By John Celock
Considerations being given by New Jersey leaders to raising the state’s gas tax are being rejected by voters in a new survey.
A Rutgers-Eagleton Poll released Tuesday indicates that 57 percent of those surveyed do not want lawmakers to raise the gas tax. Gov. Chris Christie (R) and Democratic legislative leaders have been discussing raising the gas tax in an effort to replenish the state’s depleted Transportation Trust Fund. The gas tax debate has been on lawmaker’s plates for a year now.
The poll showed that only 37 percent of those surveyed favored the gas tax hike in an effort to direct more funds to the transportation fund. When told the hike could cost them $180 more annually at the pump, the survey found that 66 percent opposed a gas tax hike.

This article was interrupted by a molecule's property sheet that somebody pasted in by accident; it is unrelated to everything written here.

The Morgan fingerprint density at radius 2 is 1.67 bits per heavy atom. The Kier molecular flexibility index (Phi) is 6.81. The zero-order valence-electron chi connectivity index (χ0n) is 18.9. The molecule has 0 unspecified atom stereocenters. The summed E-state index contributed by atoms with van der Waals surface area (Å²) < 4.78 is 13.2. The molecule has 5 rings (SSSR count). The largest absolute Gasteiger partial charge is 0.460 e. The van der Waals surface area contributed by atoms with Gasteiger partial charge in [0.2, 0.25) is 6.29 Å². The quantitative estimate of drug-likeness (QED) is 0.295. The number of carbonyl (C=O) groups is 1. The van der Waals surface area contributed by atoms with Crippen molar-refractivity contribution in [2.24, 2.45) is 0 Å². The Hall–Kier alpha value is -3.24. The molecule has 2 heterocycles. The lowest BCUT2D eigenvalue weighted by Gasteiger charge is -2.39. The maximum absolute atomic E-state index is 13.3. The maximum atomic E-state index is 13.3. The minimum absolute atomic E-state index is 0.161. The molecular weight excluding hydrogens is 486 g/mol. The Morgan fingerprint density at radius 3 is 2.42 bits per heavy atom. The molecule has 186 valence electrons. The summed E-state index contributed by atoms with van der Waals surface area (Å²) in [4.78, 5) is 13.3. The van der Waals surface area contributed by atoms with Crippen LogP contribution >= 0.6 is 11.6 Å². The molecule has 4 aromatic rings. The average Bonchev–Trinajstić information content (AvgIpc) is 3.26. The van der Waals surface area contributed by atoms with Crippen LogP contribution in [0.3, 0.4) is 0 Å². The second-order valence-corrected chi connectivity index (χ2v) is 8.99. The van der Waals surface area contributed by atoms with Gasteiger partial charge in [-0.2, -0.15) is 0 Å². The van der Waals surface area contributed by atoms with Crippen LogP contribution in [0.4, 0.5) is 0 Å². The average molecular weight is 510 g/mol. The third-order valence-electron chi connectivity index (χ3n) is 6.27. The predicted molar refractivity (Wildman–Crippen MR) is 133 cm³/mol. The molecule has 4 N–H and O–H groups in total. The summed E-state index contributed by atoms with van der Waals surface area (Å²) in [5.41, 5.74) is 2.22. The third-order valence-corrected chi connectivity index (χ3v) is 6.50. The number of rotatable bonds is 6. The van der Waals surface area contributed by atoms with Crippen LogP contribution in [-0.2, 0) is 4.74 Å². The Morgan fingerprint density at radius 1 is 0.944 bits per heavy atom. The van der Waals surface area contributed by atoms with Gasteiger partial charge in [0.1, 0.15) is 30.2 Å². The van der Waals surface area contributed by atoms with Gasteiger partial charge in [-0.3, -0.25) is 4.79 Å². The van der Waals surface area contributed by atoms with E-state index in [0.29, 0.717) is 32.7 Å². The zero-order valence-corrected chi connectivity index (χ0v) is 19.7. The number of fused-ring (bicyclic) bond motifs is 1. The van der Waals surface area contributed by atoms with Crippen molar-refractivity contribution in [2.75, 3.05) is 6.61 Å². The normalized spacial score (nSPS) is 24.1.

Thirty one percent of those surveyed indicated they would be receptive to a gas tax hike if there were a cut in estate taxes, a measure being backed by Christie. Forty four percent said they would still oppose the gas tax.
A potential gas tax hike has been debated in New Jersey political circles in recent years as Christie and lawmakers seek to replenish the Transportation Trust Fund, which funds work on roads statewide. The fund has been depleted in recent years as lawmakers have tapped the fund to cover non-transportation costs in the state budget.
Christie has resisted a gas tax hike proposed by lawmakers in an effort to focus his run for president on a tax cutting image.